My friend Taylor Brorby disclosed in his new memoir, "Boys and Oil: Growing Up Gay in a Fractured Land," several times in his life when he contemplated suicide. In eighth grade, he had been bullied by three classmates in his small North Dakota town, where anti-gay slurs were routinely hurled in his direction.

Taylor told me he wound up making a list of "reasons to die" and "reasons to live with a pistol next to me." In grad school, when he was estranged from his parents over his sexuality, he explained how he climbed a bridge during the middle of the night, intending to take his life, only to be yanked back by passing cyclists. “It wasn’t that I even felt off, that I felt ‘depressed,’” he said. “In these moments, (suicide) almost felt logical, a foregone conclusion.”

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Taylor is far from alone. In 2022, a Trevor Project survey reported that 45% of LGBTQ youth considered attempting suicide in the past year. Nearly 20% of transgender and nonbinary youth attempted suicide, and LGBTQ youth of color reported higher rates than their white peers. These young people are at higher risk because of how they are mistreated – bullied and beaten – and stigmatized in schools and their communities.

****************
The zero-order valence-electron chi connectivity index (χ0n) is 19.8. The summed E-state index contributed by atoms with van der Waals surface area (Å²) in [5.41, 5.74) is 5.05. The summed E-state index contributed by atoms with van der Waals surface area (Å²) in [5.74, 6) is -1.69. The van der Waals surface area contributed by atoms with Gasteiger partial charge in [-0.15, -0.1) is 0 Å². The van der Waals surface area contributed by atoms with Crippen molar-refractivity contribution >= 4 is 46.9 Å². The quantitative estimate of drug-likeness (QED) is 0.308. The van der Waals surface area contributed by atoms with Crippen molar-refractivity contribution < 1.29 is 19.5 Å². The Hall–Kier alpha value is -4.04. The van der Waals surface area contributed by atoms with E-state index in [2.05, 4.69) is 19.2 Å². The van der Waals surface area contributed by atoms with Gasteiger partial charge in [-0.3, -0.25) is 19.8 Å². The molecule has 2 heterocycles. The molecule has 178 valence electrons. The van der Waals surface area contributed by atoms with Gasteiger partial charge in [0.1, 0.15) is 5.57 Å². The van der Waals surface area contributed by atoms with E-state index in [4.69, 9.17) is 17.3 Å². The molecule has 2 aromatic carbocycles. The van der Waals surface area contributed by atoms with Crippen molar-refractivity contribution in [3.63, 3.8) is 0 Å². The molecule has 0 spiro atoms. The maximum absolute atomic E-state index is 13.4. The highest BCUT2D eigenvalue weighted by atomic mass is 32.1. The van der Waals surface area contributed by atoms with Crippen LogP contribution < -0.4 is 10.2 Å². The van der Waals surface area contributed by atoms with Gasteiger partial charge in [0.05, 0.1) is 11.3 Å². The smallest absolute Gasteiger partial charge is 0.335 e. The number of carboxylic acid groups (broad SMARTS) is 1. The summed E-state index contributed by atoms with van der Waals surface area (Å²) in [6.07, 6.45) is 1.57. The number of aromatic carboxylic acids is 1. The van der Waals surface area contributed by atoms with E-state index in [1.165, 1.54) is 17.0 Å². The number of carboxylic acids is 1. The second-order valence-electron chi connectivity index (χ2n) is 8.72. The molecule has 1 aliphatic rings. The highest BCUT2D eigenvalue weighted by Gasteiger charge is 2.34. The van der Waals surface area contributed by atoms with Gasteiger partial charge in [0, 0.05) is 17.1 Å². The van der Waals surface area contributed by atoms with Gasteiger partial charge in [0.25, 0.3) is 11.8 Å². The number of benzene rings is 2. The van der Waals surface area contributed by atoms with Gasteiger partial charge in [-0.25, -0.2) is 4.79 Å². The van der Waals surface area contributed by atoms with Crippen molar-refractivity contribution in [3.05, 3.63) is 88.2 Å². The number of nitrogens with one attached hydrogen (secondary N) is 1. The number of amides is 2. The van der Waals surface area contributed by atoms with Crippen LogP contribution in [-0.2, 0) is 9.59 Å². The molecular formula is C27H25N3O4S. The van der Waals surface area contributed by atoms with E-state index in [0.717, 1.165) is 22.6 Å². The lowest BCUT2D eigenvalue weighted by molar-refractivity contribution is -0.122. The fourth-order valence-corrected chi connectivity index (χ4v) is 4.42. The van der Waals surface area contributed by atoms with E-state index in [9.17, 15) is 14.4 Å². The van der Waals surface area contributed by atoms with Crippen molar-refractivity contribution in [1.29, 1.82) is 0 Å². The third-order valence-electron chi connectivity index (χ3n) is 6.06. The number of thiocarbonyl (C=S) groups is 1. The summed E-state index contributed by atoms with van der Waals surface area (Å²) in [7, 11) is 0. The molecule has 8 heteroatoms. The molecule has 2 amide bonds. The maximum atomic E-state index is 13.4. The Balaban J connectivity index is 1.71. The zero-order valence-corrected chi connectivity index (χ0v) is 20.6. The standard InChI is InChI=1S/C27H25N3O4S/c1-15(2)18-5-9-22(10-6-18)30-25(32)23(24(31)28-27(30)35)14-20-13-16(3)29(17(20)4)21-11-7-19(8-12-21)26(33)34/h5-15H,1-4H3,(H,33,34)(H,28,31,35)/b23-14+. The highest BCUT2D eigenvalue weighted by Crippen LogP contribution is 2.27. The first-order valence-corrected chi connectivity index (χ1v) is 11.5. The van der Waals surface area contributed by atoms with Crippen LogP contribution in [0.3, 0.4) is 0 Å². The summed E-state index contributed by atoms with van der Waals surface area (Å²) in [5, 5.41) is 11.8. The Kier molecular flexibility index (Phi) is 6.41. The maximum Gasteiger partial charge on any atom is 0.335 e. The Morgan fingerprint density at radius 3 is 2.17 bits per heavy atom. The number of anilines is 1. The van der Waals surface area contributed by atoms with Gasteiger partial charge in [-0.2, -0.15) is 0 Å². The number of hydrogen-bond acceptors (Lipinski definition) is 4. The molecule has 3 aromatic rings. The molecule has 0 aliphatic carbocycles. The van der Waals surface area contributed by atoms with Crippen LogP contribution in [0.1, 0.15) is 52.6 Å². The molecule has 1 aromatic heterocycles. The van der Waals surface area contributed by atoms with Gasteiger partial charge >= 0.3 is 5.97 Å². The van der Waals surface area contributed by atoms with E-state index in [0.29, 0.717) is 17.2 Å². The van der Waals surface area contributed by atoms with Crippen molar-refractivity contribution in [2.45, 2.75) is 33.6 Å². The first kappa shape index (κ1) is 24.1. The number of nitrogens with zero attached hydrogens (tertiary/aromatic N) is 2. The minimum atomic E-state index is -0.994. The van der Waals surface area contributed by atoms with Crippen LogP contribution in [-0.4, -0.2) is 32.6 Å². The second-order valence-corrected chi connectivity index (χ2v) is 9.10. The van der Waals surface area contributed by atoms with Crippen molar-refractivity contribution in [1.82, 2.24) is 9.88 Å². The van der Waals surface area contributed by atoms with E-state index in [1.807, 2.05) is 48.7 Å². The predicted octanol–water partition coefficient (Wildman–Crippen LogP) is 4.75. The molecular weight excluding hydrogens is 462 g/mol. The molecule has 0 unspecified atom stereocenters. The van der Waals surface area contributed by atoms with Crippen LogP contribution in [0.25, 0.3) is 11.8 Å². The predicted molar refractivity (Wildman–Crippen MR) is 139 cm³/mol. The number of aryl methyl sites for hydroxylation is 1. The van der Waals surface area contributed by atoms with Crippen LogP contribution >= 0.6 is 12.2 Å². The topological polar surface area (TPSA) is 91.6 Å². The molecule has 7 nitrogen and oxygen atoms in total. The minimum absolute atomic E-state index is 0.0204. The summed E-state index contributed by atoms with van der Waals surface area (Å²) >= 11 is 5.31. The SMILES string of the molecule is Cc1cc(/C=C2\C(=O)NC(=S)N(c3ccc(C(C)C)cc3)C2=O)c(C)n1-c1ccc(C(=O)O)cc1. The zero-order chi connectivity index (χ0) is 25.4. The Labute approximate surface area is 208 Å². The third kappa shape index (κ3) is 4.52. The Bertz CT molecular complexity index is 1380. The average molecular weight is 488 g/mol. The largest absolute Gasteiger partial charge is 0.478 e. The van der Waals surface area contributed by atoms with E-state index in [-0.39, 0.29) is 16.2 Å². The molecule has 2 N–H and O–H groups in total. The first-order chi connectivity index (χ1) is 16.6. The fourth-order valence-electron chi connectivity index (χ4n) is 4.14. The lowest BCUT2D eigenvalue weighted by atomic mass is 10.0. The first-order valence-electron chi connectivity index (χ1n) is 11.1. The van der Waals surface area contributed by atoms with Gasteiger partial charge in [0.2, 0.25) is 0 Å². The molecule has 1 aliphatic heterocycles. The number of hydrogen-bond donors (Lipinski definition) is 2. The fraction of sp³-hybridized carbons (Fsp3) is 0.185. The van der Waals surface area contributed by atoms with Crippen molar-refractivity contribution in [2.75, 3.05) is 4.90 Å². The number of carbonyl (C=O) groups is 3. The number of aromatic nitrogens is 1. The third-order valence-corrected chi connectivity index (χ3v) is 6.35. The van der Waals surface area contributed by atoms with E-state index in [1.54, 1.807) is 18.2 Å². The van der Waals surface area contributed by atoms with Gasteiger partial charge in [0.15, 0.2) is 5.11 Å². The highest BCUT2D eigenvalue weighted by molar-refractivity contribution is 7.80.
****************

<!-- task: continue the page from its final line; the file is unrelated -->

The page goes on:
I asked Taylor what he thought about the new 988 hotline. He didn't mince words: "It shortens the gap between help and support and what could result in self-harm. I've committed 911 to memory since I was 4. To have a three-digit number now available for suicide prevention will literally save people from having to stop, Google and then call a 10-digit number."

Nearly half a million Americans died by suicide from 2010 to 2020, when the suicide death rate jumped 12%, according to a new Kaiser Family Foundation study. Guns accounted for more than half of all suicides in 2020. I'm reminded that Taylor had access to a handgun in eighth grade, when he was 13 years old.

New lifeline especially helpful for people of color

Calling 911 for help during mental health or suicide crises has been especially dangerous for people of color, leading to avoidable deaths.